What Makes Compostability Certification Effective?
Compostable packaging reduces the need for plastic, diverts waste away from landfills, and ultimately helps to create a beneficial end product - compost!
Manufacturers of compostable products validate compostability claims by testing and certifying their materials. These tests are done in a lab to ensure the material's capability to decompose in a managed environment. They assess if a material can biodegrade, disintegrate, and become healthy compost under measurable and reproducible composting conditions.
But how reflective are lab conditions of the complexities of the outside world? What is the goal of compostable packaging, and what makes certification effective?
What does Certified Compostable Mean?
For a product to be certified compostable it has undergone testing to verify that it meets all of the following criteria set by ASTM D6400 “ Standard Specification for Labeling of Plastics Designed to be Aerobically Composted in Municipal or Industrial Facilities” or European equivalent ISO 17088. A third-party organization tests and verifies a product or material to these standards.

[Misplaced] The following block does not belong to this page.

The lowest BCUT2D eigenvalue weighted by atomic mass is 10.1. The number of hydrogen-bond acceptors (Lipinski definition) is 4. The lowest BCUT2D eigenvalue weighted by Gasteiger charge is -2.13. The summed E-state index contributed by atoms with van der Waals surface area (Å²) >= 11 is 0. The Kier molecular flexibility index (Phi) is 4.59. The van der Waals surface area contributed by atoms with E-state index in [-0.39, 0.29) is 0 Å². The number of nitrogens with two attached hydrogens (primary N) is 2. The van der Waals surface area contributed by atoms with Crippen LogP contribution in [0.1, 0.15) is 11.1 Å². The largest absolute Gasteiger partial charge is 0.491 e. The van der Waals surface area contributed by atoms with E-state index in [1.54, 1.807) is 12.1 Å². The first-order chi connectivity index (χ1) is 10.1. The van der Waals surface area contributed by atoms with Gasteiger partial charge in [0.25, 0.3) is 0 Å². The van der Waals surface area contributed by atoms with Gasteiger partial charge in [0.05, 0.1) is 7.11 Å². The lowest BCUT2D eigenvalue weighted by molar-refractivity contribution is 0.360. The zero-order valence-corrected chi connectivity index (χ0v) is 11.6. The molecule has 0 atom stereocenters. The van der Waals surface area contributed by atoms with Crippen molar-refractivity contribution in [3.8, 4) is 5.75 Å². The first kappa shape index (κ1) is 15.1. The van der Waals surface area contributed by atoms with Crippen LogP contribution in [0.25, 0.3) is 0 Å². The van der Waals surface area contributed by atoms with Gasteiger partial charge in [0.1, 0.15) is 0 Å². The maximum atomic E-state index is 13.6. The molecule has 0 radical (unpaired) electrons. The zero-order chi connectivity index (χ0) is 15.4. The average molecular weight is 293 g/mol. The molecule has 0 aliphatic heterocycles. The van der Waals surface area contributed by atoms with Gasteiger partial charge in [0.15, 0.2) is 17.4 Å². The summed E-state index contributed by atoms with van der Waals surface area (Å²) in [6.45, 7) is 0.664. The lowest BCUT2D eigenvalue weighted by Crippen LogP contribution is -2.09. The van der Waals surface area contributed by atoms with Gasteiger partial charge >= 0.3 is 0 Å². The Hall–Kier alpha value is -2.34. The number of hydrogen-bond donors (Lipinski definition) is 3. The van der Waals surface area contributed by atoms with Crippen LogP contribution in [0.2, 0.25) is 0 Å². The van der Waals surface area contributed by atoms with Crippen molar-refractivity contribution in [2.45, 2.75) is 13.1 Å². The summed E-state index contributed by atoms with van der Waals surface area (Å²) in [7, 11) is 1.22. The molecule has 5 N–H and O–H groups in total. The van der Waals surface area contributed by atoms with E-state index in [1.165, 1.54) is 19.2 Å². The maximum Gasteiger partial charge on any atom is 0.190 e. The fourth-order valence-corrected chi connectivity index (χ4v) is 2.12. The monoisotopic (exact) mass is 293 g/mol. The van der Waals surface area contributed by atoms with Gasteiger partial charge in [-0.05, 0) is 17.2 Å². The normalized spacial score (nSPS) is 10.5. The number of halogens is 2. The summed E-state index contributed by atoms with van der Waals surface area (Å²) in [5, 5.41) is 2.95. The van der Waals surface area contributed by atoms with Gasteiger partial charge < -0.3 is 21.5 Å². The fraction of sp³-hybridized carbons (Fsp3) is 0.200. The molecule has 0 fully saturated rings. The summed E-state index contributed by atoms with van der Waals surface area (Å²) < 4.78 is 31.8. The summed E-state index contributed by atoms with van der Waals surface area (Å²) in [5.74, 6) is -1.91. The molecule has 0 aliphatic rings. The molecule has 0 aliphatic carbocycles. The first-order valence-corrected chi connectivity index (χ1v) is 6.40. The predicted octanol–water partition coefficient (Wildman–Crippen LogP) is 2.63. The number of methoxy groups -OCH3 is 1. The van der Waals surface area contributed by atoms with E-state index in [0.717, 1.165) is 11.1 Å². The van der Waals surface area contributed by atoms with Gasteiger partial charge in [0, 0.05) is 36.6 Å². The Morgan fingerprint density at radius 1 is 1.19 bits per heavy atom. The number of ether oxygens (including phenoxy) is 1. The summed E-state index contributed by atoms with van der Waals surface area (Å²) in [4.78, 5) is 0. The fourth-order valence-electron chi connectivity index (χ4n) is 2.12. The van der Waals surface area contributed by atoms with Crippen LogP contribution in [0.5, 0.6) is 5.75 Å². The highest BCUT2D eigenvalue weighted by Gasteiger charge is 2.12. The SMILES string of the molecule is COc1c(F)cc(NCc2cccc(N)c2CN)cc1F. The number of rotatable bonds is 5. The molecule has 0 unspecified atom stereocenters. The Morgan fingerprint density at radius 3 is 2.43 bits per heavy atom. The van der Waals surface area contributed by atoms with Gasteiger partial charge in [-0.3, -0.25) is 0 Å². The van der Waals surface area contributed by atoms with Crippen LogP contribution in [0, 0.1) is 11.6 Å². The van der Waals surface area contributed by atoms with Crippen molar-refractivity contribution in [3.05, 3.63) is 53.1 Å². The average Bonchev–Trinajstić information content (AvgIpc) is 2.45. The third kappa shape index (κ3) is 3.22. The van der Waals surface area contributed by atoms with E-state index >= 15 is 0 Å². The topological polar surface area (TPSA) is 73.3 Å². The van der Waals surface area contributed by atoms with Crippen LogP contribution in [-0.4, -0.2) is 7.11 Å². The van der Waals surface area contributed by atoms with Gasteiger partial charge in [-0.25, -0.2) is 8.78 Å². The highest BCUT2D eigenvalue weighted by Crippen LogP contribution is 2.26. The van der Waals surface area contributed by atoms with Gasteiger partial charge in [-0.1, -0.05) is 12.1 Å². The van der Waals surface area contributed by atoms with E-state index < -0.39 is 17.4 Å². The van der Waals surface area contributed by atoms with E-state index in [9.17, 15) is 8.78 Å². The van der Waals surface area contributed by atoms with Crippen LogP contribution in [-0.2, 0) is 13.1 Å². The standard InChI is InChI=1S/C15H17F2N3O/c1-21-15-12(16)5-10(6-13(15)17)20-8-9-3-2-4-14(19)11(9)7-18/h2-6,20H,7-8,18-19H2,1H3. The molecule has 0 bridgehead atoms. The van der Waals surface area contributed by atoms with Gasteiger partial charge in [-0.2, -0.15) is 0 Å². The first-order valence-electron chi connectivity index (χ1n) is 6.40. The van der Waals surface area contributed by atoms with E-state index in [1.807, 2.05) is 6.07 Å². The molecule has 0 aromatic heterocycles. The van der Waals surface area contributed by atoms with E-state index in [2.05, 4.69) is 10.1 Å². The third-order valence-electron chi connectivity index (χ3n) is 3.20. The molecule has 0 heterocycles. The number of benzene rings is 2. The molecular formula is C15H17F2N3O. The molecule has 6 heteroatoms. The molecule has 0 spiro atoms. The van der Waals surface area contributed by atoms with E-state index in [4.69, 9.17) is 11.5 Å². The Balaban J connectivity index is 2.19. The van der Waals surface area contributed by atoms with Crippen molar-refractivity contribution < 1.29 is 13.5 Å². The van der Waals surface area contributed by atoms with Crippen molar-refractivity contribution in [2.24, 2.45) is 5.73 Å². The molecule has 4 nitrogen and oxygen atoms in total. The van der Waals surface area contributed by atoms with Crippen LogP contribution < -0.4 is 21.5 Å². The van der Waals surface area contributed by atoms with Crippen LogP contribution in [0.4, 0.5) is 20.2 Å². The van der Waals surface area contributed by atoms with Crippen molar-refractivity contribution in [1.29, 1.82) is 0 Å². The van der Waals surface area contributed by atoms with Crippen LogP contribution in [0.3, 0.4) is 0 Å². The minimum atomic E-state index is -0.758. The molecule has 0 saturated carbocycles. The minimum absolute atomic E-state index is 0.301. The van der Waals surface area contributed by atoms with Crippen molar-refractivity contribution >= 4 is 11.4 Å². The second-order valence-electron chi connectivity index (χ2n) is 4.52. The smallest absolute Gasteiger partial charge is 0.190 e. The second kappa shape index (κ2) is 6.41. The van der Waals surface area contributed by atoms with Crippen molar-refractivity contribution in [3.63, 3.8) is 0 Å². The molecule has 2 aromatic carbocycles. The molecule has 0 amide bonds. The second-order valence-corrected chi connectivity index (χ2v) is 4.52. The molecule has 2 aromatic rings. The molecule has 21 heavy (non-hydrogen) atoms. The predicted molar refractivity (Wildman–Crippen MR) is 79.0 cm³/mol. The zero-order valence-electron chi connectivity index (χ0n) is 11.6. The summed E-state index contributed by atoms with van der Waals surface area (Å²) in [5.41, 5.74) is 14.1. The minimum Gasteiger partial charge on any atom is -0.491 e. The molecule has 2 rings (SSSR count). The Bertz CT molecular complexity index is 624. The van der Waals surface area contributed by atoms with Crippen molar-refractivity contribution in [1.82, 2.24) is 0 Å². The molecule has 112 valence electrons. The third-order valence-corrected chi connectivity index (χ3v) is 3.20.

When a product or material is ASTM D6400 compliant, it means that it meets the criteria to be composted in municipal and industrial composting facilities. These standards determine whether a product or material will biodegrade and disintegrate at a rate similar to known compostable materials. Additionally ASTM D6400 testing verifies that the material or product does not release dangerous toxins or residues, and that the resulting compost will not damage plant life.
What is ASTM D6400?
ASTM D6400 was developed in response to concern from the FTC and various state legislators about environmental claims being made by manufacturers about the biodegradability and compostability of their products. A committee was formed to develop a science-based standard test method and specifications for labeling products as compostable. The standards were designed to protect composters, compost end users, and the environment.